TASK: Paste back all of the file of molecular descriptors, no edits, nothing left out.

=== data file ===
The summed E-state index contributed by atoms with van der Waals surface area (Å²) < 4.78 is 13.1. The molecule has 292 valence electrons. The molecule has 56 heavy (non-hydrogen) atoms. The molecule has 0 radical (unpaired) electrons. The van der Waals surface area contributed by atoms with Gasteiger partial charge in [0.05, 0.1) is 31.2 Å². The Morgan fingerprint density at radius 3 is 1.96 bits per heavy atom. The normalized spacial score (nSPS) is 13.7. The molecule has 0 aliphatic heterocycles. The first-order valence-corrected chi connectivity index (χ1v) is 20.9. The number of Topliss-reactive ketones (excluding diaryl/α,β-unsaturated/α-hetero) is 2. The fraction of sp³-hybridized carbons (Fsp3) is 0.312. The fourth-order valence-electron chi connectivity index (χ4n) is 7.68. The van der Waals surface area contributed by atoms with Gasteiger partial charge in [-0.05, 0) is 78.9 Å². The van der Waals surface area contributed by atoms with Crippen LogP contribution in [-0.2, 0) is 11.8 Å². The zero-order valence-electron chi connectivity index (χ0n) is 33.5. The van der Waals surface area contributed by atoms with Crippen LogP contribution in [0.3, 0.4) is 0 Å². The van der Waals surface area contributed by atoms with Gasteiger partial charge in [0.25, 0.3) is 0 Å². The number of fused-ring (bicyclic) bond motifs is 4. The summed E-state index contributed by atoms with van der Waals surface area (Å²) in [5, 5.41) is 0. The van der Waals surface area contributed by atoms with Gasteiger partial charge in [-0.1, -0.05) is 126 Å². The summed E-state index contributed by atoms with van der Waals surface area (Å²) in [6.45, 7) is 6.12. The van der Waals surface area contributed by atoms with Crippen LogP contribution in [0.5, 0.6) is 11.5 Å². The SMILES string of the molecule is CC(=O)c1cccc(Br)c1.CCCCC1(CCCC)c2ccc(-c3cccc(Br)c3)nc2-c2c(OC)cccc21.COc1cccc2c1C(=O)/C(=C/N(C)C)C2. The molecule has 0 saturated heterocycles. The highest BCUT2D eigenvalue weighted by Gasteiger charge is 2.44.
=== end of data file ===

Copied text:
The summed E-state index contributed by atoms with van der Waals surface area (Å²) < 4.78 is 13.1. The molecule has 292 valence electrons. The molecule has 56 heavy (non-hydrogen) atoms. The molecule has 0 radical (unpaired) electrons. The van der Waals surface area contributed by atoms with Gasteiger partial charge in [0.05, 0.1) is 31.2 Å². The Morgan fingerprint density at radius 3 is 1.96 bits per heavy atom. The normalized spacial score (nSPS) is 13.7. The molecule has 0 aliphatic heterocycles. The first-order valence-corrected chi connectivity index (χ1v) is 20.9. The number of Topliss-reactive ketones (excluding diaryl/α,β-unsaturated/α-hetero) is 2. The fraction of sp³-hybridized carbons (Fsp3) is 0.312. The fourth-order valence-electron chi connectivity index (χ4n) is 7.68. The van der Waals surface area contributed by atoms with Gasteiger partial charge in [-0.05, 0) is 78.9 Å². The van der Waals surface area contributed by atoms with Crippen LogP contribution in [-0.2, 0) is 11.8 Å². The zero-order valence-electron chi connectivity index (χ0n) is 33.5. The van der Waals surface area contributed by atoms with Crippen LogP contribution in [0.3, 0.4) is 0 Å². The van der Waals surface area contributed by atoms with Gasteiger partial charge in [0.25, 0.3) is 0 Å². The number of fused-ring (bicyclic) bond motifs is 4. The summed E-state index contributed by atoms with van der Waals surface area (Å²) in [5, 5.41) is 0. The van der Waals surface area contributed by atoms with Gasteiger partial charge in [-0.1, -0.05) is 126 Å². The summed E-state index contributed by atoms with van der Waals surface area (Å²) in [6.45, 7) is 6.12. The van der Waals surface area contributed by atoms with Crippen LogP contribution in [0.5, 0.6) is 11.5 Å². The SMILES string of the molecule is CC(=O)c1cccc(Br)c1.CCCCC1(CCCC)c2ccc(-c3cccc(Br)c3)nc2-c2c(OC)cccc21.COc1cccc2c1C(=O)/C(=C/N(C)C)C2. The molecule has 0 saturated heterocycles. The highest BCUT2D eigenvalue weighted by Gasteiger charge is 2.44.